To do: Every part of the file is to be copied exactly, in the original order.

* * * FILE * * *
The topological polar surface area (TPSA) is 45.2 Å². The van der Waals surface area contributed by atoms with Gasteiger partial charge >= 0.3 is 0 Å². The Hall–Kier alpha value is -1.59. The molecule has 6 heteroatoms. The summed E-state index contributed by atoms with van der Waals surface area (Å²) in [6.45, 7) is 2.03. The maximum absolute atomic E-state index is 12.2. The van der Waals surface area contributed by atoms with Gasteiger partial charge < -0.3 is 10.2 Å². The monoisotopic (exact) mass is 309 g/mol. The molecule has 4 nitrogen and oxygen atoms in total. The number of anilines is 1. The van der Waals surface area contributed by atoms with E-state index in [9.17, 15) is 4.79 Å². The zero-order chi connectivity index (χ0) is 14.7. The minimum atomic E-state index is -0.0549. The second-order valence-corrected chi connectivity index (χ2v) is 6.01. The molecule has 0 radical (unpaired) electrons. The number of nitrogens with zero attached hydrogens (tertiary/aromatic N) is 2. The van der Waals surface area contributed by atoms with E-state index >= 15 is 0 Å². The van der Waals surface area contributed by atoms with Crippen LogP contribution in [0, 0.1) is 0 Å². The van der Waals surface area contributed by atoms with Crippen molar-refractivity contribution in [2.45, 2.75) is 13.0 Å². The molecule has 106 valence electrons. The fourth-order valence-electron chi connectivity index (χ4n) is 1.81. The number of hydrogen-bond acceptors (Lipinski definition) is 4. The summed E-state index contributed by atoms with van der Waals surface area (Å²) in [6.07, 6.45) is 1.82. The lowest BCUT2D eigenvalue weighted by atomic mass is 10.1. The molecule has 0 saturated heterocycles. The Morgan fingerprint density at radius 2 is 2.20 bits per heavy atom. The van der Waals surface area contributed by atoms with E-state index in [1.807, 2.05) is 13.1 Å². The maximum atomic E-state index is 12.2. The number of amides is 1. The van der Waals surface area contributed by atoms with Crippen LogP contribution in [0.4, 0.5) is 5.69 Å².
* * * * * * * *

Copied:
The topological polar surface area (TPSA) is 45.2 Å². The van der Waals surface area contributed by atoms with Gasteiger partial charge >= 0.3 is 0 Å². The Hall–Kier alpha value is -1.59. The molecule has 6 heteroatoms. The summed E-state index contributed by atoms with van der Waals surface area (Å²) in [6.45, 7) is 2.03. The maximum absolute atomic E-state index is 12.2. The van der Waals surface area contributed by atoms with Gasteiger partial charge < -0.3 is 10.2 Å². The monoisotopic (exact) mass is 309 g/mol. The molecule has 4 nitrogen and oxygen atoms in total. The number of anilines is 1. The van der Waals surface area contributed by atoms with E-state index in [9.17, 15) is 4.79 Å². The zero-order chi connectivity index (χ0) is 14.7. The minimum atomic E-state index is -0.0549. The second-order valence-corrected chi connectivity index (χ2v) is 6.01. The molecule has 0 radical (unpaired) electrons. The number of nitrogens with zero attached hydrogens (tertiary/aromatic N) is 2. The van der Waals surface area contributed by atoms with E-state index >= 15 is 0 Å². The van der Waals surface area contributed by atoms with Crippen LogP contribution in [0, 0.1) is 0 Å². The van der Waals surface area contributed by atoms with Crippen molar-refractivity contribution in [2.45, 2.75) is 13.0 Å². The molecule has 106 valence electrons. The fourth-order valence-electron chi connectivity index (χ4n) is 1.81. The number of hydrogen-bond acceptors (Lipinski definition) is 4. The summed E-state index contributed by atoms with van der Waals surface area (Å²) in [6.07, 6.45) is 1.82. The lowest BCUT2D eigenvalue weighted by atomic mass is 10.1. The molecule has 0 saturated heterocycles. The Morgan fingerprint density at radius 2 is 2.20 bits per heavy atom. The van der Waals surface area contributed by atoms with E-state index in [1.807, 2.05) is 13.1 Å². The maximum atomic E-state index is 12.2. The number of amides is 1. The van der Waals surface area contributed by atoms with Crippen LogP contribution in [0.4, 0.5) is 5.69 Å².